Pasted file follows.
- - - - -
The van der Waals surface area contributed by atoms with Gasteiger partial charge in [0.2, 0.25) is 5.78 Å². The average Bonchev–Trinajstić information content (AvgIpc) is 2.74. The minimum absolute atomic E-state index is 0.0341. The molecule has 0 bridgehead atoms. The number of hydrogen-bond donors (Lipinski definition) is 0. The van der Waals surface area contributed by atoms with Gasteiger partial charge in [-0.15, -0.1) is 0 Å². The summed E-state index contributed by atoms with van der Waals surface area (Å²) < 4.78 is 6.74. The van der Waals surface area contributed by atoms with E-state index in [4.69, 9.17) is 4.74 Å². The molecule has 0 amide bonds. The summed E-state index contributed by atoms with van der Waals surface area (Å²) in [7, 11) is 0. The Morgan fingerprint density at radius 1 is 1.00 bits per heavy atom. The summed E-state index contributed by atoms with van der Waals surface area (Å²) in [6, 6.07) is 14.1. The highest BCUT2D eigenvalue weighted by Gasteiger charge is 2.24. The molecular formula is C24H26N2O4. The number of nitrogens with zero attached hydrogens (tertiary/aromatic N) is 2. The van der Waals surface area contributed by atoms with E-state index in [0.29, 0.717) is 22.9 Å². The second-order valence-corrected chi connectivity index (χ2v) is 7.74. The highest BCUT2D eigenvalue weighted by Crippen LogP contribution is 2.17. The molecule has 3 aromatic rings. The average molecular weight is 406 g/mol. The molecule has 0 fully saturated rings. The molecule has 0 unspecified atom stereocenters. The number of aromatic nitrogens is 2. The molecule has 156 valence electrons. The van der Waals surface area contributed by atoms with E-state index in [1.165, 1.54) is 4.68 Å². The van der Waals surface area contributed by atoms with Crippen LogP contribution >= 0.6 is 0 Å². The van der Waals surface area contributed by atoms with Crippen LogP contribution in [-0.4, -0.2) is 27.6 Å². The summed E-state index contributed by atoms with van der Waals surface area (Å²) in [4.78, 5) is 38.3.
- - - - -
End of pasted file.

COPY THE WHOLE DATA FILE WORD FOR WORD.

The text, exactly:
The van der Waals surface area contributed by atoms with Gasteiger partial charge in [0.2, 0.25) is 5.78 Å². The average Bonchev–Trinajstić information content (AvgIpc) is 2.74. The minimum absolute atomic E-state index is 0.0341. The molecule has 0 bridgehead atoms. The number of hydrogen-bond donors (Lipinski definition) is 0. The van der Waals surface area contributed by atoms with Gasteiger partial charge in [-0.15, -0.1) is 0 Å². The summed E-state index contributed by atoms with van der Waals surface area (Å²) < 4.78 is 6.74. The van der Waals surface area contributed by atoms with E-state index in [4.69, 9.17) is 4.74 Å². The molecule has 0 amide bonds. The summed E-state index contributed by atoms with van der Waals surface area (Å²) in [7, 11) is 0. The Morgan fingerprint density at radius 1 is 1.00 bits per heavy atom. The summed E-state index contributed by atoms with van der Waals surface area (Å²) in [6, 6.07) is 14.1. The highest BCUT2D eigenvalue weighted by Gasteiger charge is 2.24. The molecular formula is C24H26N2O4. The number of nitrogens with zero attached hydrogens (tertiary/aromatic N) is 2. The van der Waals surface area contributed by atoms with E-state index in [0.29, 0.717) is 22.9 Å². The second-order valence-corrected chi connectivity index (χ2v) is 7.74. The highest BCUT2D eigenvalue weighted by Crippen LogP contribution is 2.17. The molecule has 3 aromatic rings. The average molecular weight is 406 g/mol. The molecule has 0 fully saturated rings. The molecule has 0 unspecified atom stereocenters. The number of aromatic nitrogens is 2. The molecule has 156 valence electrons. The van der Waals surface area contributed by atoms with E-state index in [1.165, 1.54) is 4.68 Å². The van der Waals surface area contributed by atoms with Crippen LogP contribution >= 0.6 is 0 Å². The van der Waals surface area contributed by atoms with Crippen LogP contribution in [-0.4, -0.2) is 27.6 Å². The summed E-state index contributed by atoms with van der Waals surface area (Å²) in [4.78, 5) is 38.3.